Energy expenditure in wild animals can be limited (i) intrinsically by physiological processes that constrain an animal's capacity to use energy, (ii) extrinsically by energy availability in the environment and/or (iii) strategically based on trade-offs between elevated metabolism and survival. Although these factors apply to all individuals within a population, some individuals expend more or less energy than other individuals. To examine the role of an energy ceiling in a species with a high and individually repeatable metabolic rate, we compared energy expenditure of thick-billed murres (Uria lomvia) with and without handicaps during a period of peak energy demand (chick-rearing, N = 16). We also compared energy expenditure of unencumbered birds (N = 260) across 8 years exhibiting contrasting environmental conditions and correlated energy expenditure with fitness (reproductive success and survival). Murres experienced an energy ceiling mediated through behavioural adjustments. Handicapped birds decreased time spent flying/diving and chick-provisioning rates such that overall daily energy expenditure remained unchanged across the two treatments. The energy ceiling did not reflect energy availability or trade-offs with fitness, as energy expenditure was similar across contrasting foraging conditions and was not associated with reduced survival or increased reproductive success. We found partial support for the trade-off hypothesis as older murres, where prospects for future reproduction would be relatively limited, did overcome an energy ceiling to invest more in offspring following handicapping by reducing their own energy reserves. The ceiling therefore appeared to operate at the level of intake (i.e. digestion) rather than expenditure (i.e. thermal constraint, oxidative stress). A meta-analysis comparing responses of breeding animals to handicapping suggests that our results are typical: animals either reduced investment in themselves or in their offspring to remain below an energy ceiling. Across species, whether a handicapped individual invested in its own energy stores or its offspring's growth was not explained by life history (future vs. current reproductive potential). Many breeding animals apparently experience an intrinsic energy ceiling, and increased energy costs lead to a decline in self-maintenance and/or offspring provisioning.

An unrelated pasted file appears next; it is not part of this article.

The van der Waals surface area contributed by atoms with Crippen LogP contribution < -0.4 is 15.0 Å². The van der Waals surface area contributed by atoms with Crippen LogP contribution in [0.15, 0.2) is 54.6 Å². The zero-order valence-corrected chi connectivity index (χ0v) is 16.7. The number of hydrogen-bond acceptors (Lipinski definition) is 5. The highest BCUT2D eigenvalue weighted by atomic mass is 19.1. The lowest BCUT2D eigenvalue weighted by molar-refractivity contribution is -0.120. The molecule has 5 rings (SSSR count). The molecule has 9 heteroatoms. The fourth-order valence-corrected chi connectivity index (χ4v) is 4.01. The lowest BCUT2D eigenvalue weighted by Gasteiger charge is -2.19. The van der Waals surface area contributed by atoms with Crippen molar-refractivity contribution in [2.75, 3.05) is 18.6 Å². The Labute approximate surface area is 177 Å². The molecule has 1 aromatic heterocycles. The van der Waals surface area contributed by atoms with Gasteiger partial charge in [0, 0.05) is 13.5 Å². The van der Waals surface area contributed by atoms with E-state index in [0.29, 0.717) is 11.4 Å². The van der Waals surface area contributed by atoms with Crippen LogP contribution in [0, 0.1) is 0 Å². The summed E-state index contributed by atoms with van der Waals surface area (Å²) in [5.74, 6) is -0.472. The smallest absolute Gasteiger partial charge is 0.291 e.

Keywords: Uria lomvia; device effects; doubly labelled water; energy ceiling; extrinsic limitation; intrinsic limitation; repeatability; thick-billed murre.
© 2013 The Authors. Journal of Animal Ecology © 2013 British Ecological Society.